Looking at the stars suddenly made me very excited for No Man’s Sky

by on August 8, 2016

I’ve been looking forward to No Man’s Sky ever since it was first revealed all those years ago. In fact, I still remember how truly excited the announcement left me; the vibrant colour, the strange wild life, being able to hop into a ship and leave the planet all in one flowing move without loading screens. It was something completely different and something we’ve all been wanting to play all our lives. It wasn’t until just two days ago, while I was standing on a beach in North Wales at 01:30 in the morning did I truly realise I really can’t wait for No Man’s Sky.

I’d been in Fairbourne, a tiny, tiny little sea side town in Gwynedd. A village that had three corner shops, a chippy, a bakery, a butchers, a launderette, a bar and grill attached to a pitiful arcade, a dive pub, a café and a very expensive Indian restaurant. A village where trains only come through once an hour at best. A village in which you could quite easily count the total number of houses within it and which you could walk around completely in about thirty minutes if you were taking your time. A village in which a phonebook, if it had one, would be about a single page long and had absolutely no 4G, or even 3G, in the slightest.


What Fairbounre lacked in technological advances it more than made up for in friendliness, peace and utter beauty. Fairbourne is surrounded by the grassy mountains of Snowdonia, is a walk away from a fairytale-esque hidden lagoon in one of said mountains and has a stunning beach that has sand, pebbles, rock pools and the rocky Irish sea. The mist rolled over the mountains as if a giant dragon was breathing light smoke out of its nostrils and I just looked out towards them and then back towards the sea, thinking that Fairbourne is tranquil and utterly lovely.

Apart from the weather.

It rained that grim, fine drizzle, that makes everywhere seem dull and miserable. It blew gales as if we were actually in the middle of Tornado Alley rather than the Welsh coast and the sky was nothing but a slick, gloomy grey, meeting the quicksilver sea in the most wearisome of horizons. It was like this for about five days. Don’t worry, I’ll link this back to No Man’s Sky eventually.

So this fifth day was particularly bad in the weather department and it had been blowing hurricane level winds for the vast majority. We didn’t let the weather put us off having a good time or anything during our stay, but minging weather certainly does limit the options on activities. So we stayed inside and pottered about for the day. Just chilling out: drinking, playing board games, sleeping, watching Tipping Point, Egg Heads and Man vs Food. A proper laid back, lazy day as the wind howled like a banshee outside.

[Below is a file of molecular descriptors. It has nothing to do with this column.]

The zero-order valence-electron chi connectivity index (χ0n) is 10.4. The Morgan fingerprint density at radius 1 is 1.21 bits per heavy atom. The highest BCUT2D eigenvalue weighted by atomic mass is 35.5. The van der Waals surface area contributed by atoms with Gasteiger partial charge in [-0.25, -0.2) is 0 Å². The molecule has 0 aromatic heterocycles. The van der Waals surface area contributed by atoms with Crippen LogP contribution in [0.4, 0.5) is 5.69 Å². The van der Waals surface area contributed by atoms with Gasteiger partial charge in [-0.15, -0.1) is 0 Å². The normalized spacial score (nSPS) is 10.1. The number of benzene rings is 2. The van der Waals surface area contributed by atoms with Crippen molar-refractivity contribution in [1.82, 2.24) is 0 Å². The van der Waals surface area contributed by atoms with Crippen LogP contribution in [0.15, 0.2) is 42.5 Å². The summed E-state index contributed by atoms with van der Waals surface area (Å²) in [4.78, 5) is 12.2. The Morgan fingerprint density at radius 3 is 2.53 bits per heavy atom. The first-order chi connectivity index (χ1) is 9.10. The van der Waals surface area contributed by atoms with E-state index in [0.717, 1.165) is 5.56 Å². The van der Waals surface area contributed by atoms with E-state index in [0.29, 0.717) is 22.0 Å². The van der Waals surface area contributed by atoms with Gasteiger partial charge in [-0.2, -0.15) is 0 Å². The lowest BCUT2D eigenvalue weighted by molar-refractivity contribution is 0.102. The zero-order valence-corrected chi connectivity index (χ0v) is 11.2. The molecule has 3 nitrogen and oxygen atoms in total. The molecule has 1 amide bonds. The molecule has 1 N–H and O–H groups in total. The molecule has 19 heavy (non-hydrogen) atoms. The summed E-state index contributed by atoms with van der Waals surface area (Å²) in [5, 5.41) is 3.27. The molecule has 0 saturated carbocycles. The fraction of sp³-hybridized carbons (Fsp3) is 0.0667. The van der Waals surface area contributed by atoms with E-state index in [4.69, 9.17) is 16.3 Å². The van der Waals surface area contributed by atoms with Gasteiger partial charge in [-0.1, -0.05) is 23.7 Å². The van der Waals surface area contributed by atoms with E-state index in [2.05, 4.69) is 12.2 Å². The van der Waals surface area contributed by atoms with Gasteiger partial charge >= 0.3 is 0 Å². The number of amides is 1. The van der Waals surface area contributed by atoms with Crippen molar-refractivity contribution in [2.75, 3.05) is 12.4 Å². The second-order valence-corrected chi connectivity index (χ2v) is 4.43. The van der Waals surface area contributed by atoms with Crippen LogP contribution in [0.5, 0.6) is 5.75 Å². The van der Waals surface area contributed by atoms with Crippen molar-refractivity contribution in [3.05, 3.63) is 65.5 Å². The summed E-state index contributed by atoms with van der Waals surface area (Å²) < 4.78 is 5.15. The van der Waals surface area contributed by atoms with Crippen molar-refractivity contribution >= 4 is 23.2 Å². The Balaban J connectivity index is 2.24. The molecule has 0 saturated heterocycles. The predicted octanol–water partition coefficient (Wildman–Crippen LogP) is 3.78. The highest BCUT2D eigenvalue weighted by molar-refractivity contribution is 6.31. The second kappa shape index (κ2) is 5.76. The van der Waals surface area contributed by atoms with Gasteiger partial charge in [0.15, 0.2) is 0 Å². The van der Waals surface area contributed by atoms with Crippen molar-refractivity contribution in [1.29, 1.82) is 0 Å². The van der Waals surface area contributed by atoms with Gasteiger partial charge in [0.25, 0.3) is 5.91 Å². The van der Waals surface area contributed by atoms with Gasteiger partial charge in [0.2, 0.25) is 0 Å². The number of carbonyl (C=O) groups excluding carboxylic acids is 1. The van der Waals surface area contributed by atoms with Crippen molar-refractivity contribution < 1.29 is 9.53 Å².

Then as we ventured outside later that night and the wind had gone all quiet, we discovered that the gale had actually blown all the clouds away; for the first time of the week we had a completely clear night sky. Oh, and it was quite warm, too. As I so vividly described, Fairbounrne hasn’t got much in terms of anything, and that goes for streetlights, or just lights, too. The town is pretty isolated, at least two miles and a whole estuary away from its nearest neighbour, so the nights are as dark as sin. We walked to the beach, which literally took twenty seconds from our bungalow, and gazed up towards the sky.


Everywhere stars. Thousands, millions, billions – all twinkling away in the void. The North Star, the Big Dipper and all the other constellations that I don’t know the name of, all on sparkling display. Little embers of exploding dust, gas and particles dying in the most glorious of ways, shining into the darkness. You could see them all. Some beachgoers had left their well constructed fire burning so we went and sat around it ourselves. Continuing to look up, shooting stars ripped across the night. Loads of them. So much so that I don’t really know how making a wish upon them every became a thing. I even swear, hand on heart, that I could see the Milky Way.


The point is, I was looking up at this awe inspiring sky for ages, as the fire burned beside me and even though I was left stunned by the beauty, I was hit with a twinge of sadness. I’ll never go up there, I’ll never explore outer space. I was born too late to discover this planet and I’ve probably been born too late to discover what else is out there in this world.

That’s where No Man’s Sky comes in. It may not be our galaxy, or any real galaxy, that we all explore in NMS once it’s released, but it will be a galaxy. It will be something completely new, weird, undiscovered to go out and find, explore, name. The possibilities are endless, and I simply cannot wait to be able to climb into my little spaceship and just fly on the frontier and see what I can find.

There’s been a great deal of talk and controversy over the last few weeks about this game, but I really couldn’t care less about any of that. I just want to do something in a game that I’ll never be able to do in real life; be an astronaut, fly amongst the stars and be the first person to be somewhere. And isn’t that what games are all about?

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